Topological Data Analysis (TDA)is a recent and fast growing field providing a set of new topological and geometric tools to infer relevant features for possibly complex data. This paper 17 is a brief introduction, through a few selected topics, to basic fundamental and practical aspects of TDA for non experts.

- Acronym : ASPAG.

- Type : ANR blanc.

- Title : Analysis and Probabilistic Simulations of Geometric Algorithms.

- Coordinator : Olivier Devillers (équipe Inria Gamble).

- Duration : 4 years from January 2018 to December 2021.

- Others Partners: Inria Gamble, LPSM, LABRI, Université de Rouen, IECL, Université du Littoral Côte d'Opale, Telecom ParisTech, Université Paris X (Modal'X), LAMA, Université de Poitiers, Université de Bourgogne.

- Abstract:

The analysis and processing of geometric data has become routine in a variety of human activities ranging from computer-aided design in manufacturing to the tracking of animal trajectories in ecology or geographic information systems in GPS navigation devices. Geometric algorithms and probabilistic geometric models are crucial to the treatment of all this geometric data, yet the current available knowledge is in various ways much too limited: many models are far from matching real data, and the analyses are not always relevant in practical contexts. One of the reasons for this state of affairs is that the breadth of expertise required is spread among different scientific communities (computational geometry, analysis of algorithms and stochastic geometry) that historically had very little interaction. The Aspag project brings together experts of these communities to address the problem of geometric data. We will more specifically work on the following three interdependent directions.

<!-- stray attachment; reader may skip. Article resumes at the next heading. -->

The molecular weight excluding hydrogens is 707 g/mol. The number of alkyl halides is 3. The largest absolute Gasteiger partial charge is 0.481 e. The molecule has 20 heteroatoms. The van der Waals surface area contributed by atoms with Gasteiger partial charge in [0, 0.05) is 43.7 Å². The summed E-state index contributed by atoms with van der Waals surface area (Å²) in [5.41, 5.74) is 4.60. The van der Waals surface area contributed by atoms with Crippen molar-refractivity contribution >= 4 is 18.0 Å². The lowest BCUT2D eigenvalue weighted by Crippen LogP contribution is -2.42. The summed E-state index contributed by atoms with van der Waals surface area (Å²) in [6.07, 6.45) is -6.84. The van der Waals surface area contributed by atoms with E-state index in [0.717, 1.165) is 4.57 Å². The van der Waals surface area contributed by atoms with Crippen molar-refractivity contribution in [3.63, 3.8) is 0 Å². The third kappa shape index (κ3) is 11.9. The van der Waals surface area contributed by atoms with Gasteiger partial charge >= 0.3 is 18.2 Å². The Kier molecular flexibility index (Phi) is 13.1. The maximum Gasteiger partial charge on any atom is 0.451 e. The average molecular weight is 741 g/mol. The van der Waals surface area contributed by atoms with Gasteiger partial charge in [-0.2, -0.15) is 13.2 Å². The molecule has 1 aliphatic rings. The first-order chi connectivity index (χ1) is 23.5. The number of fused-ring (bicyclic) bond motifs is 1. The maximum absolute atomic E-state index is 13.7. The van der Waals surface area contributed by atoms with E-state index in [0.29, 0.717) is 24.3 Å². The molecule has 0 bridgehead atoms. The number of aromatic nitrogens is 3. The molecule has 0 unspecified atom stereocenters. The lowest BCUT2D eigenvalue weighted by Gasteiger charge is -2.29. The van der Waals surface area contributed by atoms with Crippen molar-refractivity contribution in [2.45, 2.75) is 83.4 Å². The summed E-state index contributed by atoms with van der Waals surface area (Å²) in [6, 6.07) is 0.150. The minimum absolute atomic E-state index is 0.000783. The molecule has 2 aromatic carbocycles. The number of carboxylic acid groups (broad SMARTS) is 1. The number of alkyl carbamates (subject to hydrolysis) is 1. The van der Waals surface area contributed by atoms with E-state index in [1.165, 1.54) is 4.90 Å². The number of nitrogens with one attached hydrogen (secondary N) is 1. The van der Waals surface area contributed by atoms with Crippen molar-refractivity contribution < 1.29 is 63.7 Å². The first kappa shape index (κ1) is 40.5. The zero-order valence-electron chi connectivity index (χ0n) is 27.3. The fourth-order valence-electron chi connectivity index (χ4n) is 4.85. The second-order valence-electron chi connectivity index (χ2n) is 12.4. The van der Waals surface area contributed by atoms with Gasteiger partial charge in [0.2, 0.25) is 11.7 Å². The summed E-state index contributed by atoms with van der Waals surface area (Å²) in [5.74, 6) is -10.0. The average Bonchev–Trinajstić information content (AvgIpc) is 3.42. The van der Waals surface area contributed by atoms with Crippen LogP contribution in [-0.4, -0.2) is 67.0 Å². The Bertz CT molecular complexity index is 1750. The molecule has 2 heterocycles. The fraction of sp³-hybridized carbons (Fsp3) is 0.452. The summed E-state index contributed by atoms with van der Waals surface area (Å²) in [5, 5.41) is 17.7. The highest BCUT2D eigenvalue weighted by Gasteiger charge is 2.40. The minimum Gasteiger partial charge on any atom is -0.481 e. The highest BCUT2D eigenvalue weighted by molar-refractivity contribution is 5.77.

(1) Dependent point sets: One of the main issues of most models is the core assumption that the data points are independent and follow the same underlying distribution. Although this may be relevant in some contexts, the independence assumption is too strong for many applications.

(2) Simulation of geometric structures: The phenomena studied in (1) involve intricate random geometric structures subject to new models or constraints. A natural first step would be to build up our understanding and identify plausible conjectures through simulation. Perhaps surprisingly, the tools for an effective simulation of such complex geometric systems still need to be developed.